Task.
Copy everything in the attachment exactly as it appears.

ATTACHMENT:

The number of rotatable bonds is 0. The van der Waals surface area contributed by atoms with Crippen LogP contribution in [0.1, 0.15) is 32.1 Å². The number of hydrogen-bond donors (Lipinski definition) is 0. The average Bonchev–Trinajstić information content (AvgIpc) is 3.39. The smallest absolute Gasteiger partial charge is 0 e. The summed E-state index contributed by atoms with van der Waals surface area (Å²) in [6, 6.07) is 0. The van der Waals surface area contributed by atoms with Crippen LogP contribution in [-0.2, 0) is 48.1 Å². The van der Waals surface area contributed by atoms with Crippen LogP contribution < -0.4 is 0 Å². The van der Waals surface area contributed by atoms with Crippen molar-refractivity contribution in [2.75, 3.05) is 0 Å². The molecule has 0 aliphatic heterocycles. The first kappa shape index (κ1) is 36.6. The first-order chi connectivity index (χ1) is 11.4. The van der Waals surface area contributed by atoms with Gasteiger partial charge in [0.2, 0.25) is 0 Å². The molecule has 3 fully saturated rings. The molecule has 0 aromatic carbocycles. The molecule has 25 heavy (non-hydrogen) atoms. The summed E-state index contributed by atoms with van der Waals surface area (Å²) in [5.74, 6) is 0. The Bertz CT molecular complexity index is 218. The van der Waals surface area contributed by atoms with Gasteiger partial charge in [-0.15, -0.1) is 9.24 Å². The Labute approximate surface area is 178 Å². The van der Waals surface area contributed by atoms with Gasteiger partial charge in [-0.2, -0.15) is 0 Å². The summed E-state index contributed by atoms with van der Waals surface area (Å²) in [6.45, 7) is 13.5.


The number of rotatable bonds is 0. The van der Waals surface area contributed by atoms with Crippen LogP contribution in [0.1, 0.15) is 32.1 Å². The number of hydrogen-bond donors (Lipinski definition) is 0. The average Bonchev–Trinajstić information content (AvgIpc) is 3.39. The smallest absolute Gasteiger partial charge is 0 e. The summed E-state index contributed by atoms with van der Waals surface area (Å²) in [6, 6.07) is 0. The van der Waals surface area contributed by atoms with Crippen LogP contribution in [-0.2, 0) is 48.1 Å². The van der Waals surface area contributed by atoms with Crippen LogP contribution < -0.4 is 0 Å². The van der Waals surface area contributed by atoms with Crippen molar-refractivity contribution in [2.75, 3.05) is 0 Å². The molecule has 0 aliphatic heterocycles. The first kappa shape index (κ1) is 36.6. The first-order chi connectivity index (χ1) is 11.4. The van der Waals surface area contributed by atoms with Gasteiger partial charge in [0.2, 0.25) is 0 Å². The molecule has 3 fully saturated rings. The molecule has 0 aromatic carbocycles. The molecule has 25 heavy (non-hydrogen) atoms. The summed E-state index contributed by atoms with van der Waals surface area (Å²) in [5.74, 6) is 0. The Bertz CT molecular complexity index is 218. The van der Waals surface area contributed by atoms with Gasteiger partial charge in [-0.15, -0.1) is 9.24 Å². The Labute approximate surface area is 178 Å². The van der Waals surface area contributed by atoms with Gasteiger partial charge in [-0.2, -0.15) is 0 Å². The summed E-state index contributed by atoms with van der Waals surface area (Å²) in [6.45, 7) is 13.5.